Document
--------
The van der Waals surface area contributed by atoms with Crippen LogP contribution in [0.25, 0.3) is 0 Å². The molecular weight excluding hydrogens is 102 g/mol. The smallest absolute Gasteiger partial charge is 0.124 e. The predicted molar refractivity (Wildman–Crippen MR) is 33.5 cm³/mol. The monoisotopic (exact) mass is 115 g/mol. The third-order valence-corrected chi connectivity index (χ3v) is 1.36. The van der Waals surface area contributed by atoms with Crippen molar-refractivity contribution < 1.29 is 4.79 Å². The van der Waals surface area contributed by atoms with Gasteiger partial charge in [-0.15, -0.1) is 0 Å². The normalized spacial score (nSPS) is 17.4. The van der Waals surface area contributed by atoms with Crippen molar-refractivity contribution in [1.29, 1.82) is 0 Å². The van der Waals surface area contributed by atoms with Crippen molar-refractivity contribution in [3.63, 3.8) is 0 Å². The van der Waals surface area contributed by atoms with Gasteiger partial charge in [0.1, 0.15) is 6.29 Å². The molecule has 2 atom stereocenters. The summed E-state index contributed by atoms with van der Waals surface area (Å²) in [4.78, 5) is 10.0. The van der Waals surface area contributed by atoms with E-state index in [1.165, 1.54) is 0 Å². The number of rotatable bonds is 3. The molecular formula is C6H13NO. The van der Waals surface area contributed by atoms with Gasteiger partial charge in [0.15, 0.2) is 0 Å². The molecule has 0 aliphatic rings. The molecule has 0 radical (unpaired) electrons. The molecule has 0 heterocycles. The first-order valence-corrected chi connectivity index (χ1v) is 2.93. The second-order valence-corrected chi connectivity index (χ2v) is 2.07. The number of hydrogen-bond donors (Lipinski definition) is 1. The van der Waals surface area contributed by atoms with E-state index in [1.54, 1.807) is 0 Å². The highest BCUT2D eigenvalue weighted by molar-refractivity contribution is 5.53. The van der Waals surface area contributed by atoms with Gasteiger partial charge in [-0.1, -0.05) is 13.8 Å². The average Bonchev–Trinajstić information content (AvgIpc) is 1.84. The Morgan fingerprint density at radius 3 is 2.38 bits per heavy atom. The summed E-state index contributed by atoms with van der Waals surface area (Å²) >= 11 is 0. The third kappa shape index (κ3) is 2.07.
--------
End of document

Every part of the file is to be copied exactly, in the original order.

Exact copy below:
The van der Waals surface area contributed by atoms with Crippen LogP contribution in [0.25, 0.3) is 0 Å². The molecular weight excluding hydrogens is 102 g/mol. The smallest absolute Gasteiger partial charge is 0.124 e. The predicted molar refractivity (Wildman–Crippen MR) is 33.5 cm³/mol. The monoisotopic (exact) mass is 115 g/mol. The third-order valence-corrected chi connectivity index (χ3v) is 1.36. The van der Waals surface area contributed by atoms with Crippen molar-refractivity contribution < 1.29 is 4.79 Å². The van der Waals surface area contributed by atoms with Gasteiger partial charge in [-0.15, -0.1) is 0 Å². The normalized spacial score (nSPS) is 17.4. The van der Waals surface area contributed by atoms with Crippen molar-refractivity contribution in [1.29, 1.82) is 0 Å². The van der Waals surface area contributed by atoms with Crippen molar-refractivity contribution in [3.63, 3.8) is 0 Å². The van der Waals surface area contributed by atoms with Gasteiger partial charge in [0.1, 0.15) is 6.29 Å². The molecule has 2 atom stereocenters. The summed E-state index contributed by atoms with van der Waals surface area (Å²) in [4.78, 5) is 10.0. The van der Waals surface area contributed by atoms with E-state index in [1.165, 1.54) is 0 Å². The number of rotatable bonds is 3. The molecular formula is C6H13NO. The van der Waals surface area contributed by atoms with Gasteiger partial charge in [0.15, 0.2) is 0 Å². The molecule has 0 aliphatic rings. The molecule has 0 radical (unpaired) electrons. The molecule has 0 heterocycles. The first-order valence-corrected chi connectivity index (χ1v) is 2.93. The second-order valence-corrected chi connectivity index (χ2v) is 2.07. The number of hydrogen-bond donors (Lipinski definition) is 1. The van der Waals surface area contributed by atoms with E-state index in [1.54, 1.807) is 0 Å². The highest BCUT2D eigenvalue weighted by molar-refractivity contribution is 5.53. The van der Waals surface area contributed by atoms with Gasteiger partial charge in [-0.1, -0.05) is 13.8 Å². The average Bonchev–Trinajstić information content (AvgIpc) is 1.84. The Morgan fingerprint density at radius 3 is 2.38 bits per heavy atom. The summed E-state index contributed by atoms with van der Waals surface area (Å²) >= 11 is 0. The third kappa shape index (κ3) is 2.07.